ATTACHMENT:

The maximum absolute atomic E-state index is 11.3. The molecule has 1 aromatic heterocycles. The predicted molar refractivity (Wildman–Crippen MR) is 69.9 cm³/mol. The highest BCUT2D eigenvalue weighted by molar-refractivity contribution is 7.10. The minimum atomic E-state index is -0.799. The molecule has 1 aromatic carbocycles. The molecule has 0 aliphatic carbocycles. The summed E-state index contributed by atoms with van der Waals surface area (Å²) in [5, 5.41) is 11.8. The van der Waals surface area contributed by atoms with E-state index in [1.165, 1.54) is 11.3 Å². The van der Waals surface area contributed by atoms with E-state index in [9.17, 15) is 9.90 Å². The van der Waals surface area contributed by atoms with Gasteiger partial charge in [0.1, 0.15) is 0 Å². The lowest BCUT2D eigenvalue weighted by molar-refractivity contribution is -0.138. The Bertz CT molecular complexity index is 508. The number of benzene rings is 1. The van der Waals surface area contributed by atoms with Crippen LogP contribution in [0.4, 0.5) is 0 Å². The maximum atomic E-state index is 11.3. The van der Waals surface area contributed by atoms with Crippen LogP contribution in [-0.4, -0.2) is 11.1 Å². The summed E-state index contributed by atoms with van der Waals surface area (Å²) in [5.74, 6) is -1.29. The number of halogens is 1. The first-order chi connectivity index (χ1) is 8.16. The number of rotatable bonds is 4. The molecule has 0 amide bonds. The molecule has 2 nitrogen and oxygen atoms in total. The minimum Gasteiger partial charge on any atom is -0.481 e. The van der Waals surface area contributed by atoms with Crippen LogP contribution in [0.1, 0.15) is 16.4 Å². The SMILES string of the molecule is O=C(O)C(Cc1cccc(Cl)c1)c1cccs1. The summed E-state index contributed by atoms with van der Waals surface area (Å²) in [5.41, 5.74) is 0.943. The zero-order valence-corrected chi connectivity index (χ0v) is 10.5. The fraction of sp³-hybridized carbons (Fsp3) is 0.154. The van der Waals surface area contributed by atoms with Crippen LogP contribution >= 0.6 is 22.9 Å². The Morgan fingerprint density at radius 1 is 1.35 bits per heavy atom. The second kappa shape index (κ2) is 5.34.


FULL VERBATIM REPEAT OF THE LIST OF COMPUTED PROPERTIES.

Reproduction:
The maximum absolute atomic E-state index is 11.3. The molecule has 1 aromatic heterocycles. The predicted molar refractivity (Wildman–Crippen MR) is 69.9 cm³/mol. The highest BCUT2D eigenvalue weighted by molar-refractivity contribution is 7.10. The minimum atomic E-state index is -0.799. The molecule has 1 aromatic carbocycles. The molecule has 0 aliphatic carbocycles. The summed E-state index contributed by atoms with van der Waals surface area (Å²) in [5, 5.41) is 11.8. The van der Waals surface area contributed by atoms with E-state index in [1.165, 1.54) is 11.3 Å². The van der Waals surface area contributed by atoms with E-state index in [9.17, 15) is 9.90 Å². The van der Waals surface area contributed by atoms with Gasteiger partial charge in [0.1, 0.15) is 0 Å². The lowest BCUT2D eigenvalue weighted by molar-refractivity contribution is -0.138. The Bertz CT molecular complexity index is 508. The number of benzene rings is 1. The van der Waals surface area contributed by atoms with Crippen LogP contribution in [0.4, 0.5) is 0 Å². The maximum atomic E-state index is 11.3. The van der Waals surface area contributed by atoms with Crippen LogP contribution in [-0.4, -0.2) is 11.1 Å². The summed E-state index contributed by atoms with van der Waals surface area (Å²) in [5.74, 6) is -1.29. The number of halogens is 1. The first-order chi connectivity index (χ1) is 8.16. The number of rotatable bonds is 4. The molecule has 0 amide bonds. The molecule has 2 nitrogen and oxygen atoms in total. The minimum Gasteiger partial charge on any atom is -0.481 e. The van der Waals surface area contributed by atoms with Crippen LogP contribution in [0.1, 0.15) is 16.4 Å². The SMILES string of the molecule is O=C(O)C(Cc1cccc(Cl)c1)c1cccs1. The summed E-state index contributed by atoms with van der Waals surface area (Å²) in [5.41, 5.74) is 0.943. The zero-order valence-corrected chi connectivity index (χ0v) is 10.5. The fraction of sp³-hybridized carbons (Fsp3) is 0.154. The van der Waals surface area contributed by atoms with Crippen LogP contribution >= 0.6 is 22.9 Å². The Morgan fingerprint density at radius 1 is 1.35 bits per heavy atom. The second kappa shape index (κ2) is 5.34.